Tuesday, February 26, 2008

Chris Buttars Stripped Of Utah State Senate Confirmation Committee Chairmanship For Strong-Arming 4th District Judge Derek Pullan

Sen. Chris Buttars has been stripped of his chairmanship of the Utah State Senate Judicial Confirmation Committee, which screens the governor's nominees for the bench, and replaced by Sen. Greg Bell. Full story published in the Salt Lake Tribune.

Senate President John Valentine announced the change on Monday February 25th, but would not say why the decision was made, beyond noting that it is the prerogative of the president to select committee leaders.

The abrupt and auspiciously-timed ouster comes amid controversy over a letter Buttars, who chaired the committee since 2002, wrote to Fourth District Judge Derek Pullan in support of a friend and political supporter locked in a legal battle with the city government of Mapleton. Buttars already has been under fire for the controversial "black-baby remark" made on the Senate floor February 12th, widely and sometimes-hysterically misintepreted as a racial remark.

A Paul Rolly column published in the Salt Lake Tribune on February 22nd further explains the issue in Mapleton. Wendell Gibby, a radiologist who has been a prominent supporter of Chris Buttars and a donor to his previous campaigns, wants to build 60 homes on 120 acres he owns in the foothills above Mapleton, and has been locked in a zoning dispute with the city. The area has been classified as an "Environmentally Restricted Zoning District".

But when push came to shove, Judge Pullan ruled against Gibby, opining that the city could force a right of way on Gibby's land under the theory of a "one-way emergency access road". This triggered a letter on State Senate letterhead from Buttars to Gibby, using derogatory and even threatening syntax in criticizing the judge.

Buttars wrote: "As chair of the Senate Confirmation Committee, I was subject to some criticism for having supported your confirmation. Your critics expressed concern for your lack of legal experience, they were also concerned that your political participation on some issues would prejudice future decisions."

Buttars also wrote: "I had hoped that we had appointed a judge that would err on the side of individual rights, not a liberal activist judge who would champion government." He added that he was "embarrassed" that he had supported Pullan.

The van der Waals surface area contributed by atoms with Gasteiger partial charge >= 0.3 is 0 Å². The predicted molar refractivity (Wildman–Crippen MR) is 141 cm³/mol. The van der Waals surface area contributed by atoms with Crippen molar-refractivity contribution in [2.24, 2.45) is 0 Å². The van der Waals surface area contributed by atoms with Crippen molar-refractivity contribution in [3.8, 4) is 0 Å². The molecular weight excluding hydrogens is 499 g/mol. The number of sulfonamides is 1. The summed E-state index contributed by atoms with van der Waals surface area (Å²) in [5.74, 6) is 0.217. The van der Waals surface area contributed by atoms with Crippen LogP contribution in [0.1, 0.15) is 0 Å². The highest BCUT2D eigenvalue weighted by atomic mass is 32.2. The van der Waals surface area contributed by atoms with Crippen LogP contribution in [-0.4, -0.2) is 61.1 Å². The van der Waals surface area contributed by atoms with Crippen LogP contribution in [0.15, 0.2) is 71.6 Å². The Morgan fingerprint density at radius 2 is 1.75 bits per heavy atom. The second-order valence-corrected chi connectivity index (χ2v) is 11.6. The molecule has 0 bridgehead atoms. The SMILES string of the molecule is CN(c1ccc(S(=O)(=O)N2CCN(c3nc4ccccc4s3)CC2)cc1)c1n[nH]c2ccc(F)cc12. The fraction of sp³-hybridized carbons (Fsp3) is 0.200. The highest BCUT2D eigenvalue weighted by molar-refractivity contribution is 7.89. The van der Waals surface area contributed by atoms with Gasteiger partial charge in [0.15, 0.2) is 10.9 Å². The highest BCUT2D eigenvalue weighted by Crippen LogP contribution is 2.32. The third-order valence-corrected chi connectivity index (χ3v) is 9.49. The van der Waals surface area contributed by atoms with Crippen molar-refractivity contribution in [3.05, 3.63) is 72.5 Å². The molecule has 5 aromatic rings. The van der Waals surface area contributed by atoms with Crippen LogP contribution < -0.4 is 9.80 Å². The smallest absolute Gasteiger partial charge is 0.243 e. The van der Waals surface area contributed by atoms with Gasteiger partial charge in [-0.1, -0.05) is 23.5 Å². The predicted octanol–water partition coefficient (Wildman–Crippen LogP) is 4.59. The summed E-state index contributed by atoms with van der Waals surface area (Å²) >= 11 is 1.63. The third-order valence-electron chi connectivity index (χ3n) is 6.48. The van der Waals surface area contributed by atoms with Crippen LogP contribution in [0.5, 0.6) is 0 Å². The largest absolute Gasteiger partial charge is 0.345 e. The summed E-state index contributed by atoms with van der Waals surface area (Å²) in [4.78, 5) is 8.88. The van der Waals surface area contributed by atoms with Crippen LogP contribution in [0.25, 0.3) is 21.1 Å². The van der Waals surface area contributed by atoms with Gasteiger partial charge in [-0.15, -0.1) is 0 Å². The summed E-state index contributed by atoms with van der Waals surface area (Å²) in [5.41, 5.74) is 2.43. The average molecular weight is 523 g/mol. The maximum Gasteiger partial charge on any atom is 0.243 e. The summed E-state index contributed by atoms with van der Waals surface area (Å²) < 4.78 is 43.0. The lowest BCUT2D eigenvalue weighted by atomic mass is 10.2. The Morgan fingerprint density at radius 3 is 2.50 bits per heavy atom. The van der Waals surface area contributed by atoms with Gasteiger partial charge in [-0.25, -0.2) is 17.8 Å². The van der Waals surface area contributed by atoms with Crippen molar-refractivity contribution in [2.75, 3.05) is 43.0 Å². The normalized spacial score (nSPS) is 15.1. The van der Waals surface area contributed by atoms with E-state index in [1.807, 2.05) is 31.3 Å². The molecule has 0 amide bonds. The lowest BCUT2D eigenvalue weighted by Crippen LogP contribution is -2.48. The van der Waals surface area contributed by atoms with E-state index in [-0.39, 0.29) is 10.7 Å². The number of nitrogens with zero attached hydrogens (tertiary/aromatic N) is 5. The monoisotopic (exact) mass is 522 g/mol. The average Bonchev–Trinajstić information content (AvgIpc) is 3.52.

The text of the entire letter can be found HERE.

Buttars has sponsored several bills that personally benefit Gibby, and he has allowed Gibby to use his Senate office to do his own lobbying, which prompted complaints from some legislators.

Reports of the letter, which the judge filed in the case as "ex parte communication," reportedly caused a stir in the legal community. Retired University of Utah law professor John Flynn called Buttars' contact with the judge far beyond the pale. "No elected representative should engage in that kind of conduct, particularly if they have a position of power in the Legislature dealing with the judiciary," Flynn said. "It's just not an appropriate thing to do."

Selection of Greg Bell, who represents District 22 from Fruit Heights, as the replacement chairman has drawn praise. For his part, Bell doesn't expect to change much about how the committee is run. Buttars will remain a member of the confirmation committee.

In a related story aired by KSL Channel 5, it looks like the State Senate is trying to find a different sponsor for SB267, which would outlaw domestic partner registries in Utah. This might be a smart political move. Any bill sponsored by Buttars will receive exceptional scrutiny for the time being until the furor over his remark dies down. Like it or not, he's politically wounded, and should not be sponsoring any controversial legislation or "must-pass" bills for the near future.

Commentary: Even though I've been extremely critical of the witch-hunt directed towards Buttars over his "insensitive" remark, this is a separate, and much more serious issue. This touches upon the integrity of a committee chairmanship. Consequently, I support the removal of Senator Buttars from his committee chairmanship. His letter, written on official letterhead, and using derogatory syntax, makes it appear Buttars is exercising improper influence by "strong-arming" the judge. The political relationship between Buttars and Gibby also appears to be becoming incestuous in nature. Buttars' action does not make him unworthy to be a state senator, but it does make him unworthy for the additional responsibilities of a committee chairmanship.

What I'd like to know is why did the State Senate wait ten months to take this action? Removing Buttars now makes it look like the State Senate is trying to cover its tracks over the "black baby" issue rather than exercise legitimate political discipline. The action is clearly warranted and very much overdue, but the auspicious timing makes it look opportunistic.

Add to this the fact that state lawmakers have been found to take gifts from lobbyists, some taking gifts of an aggregate value in excess of $5,000 in one year, and I see a legislature that needs to be put under a microscope.

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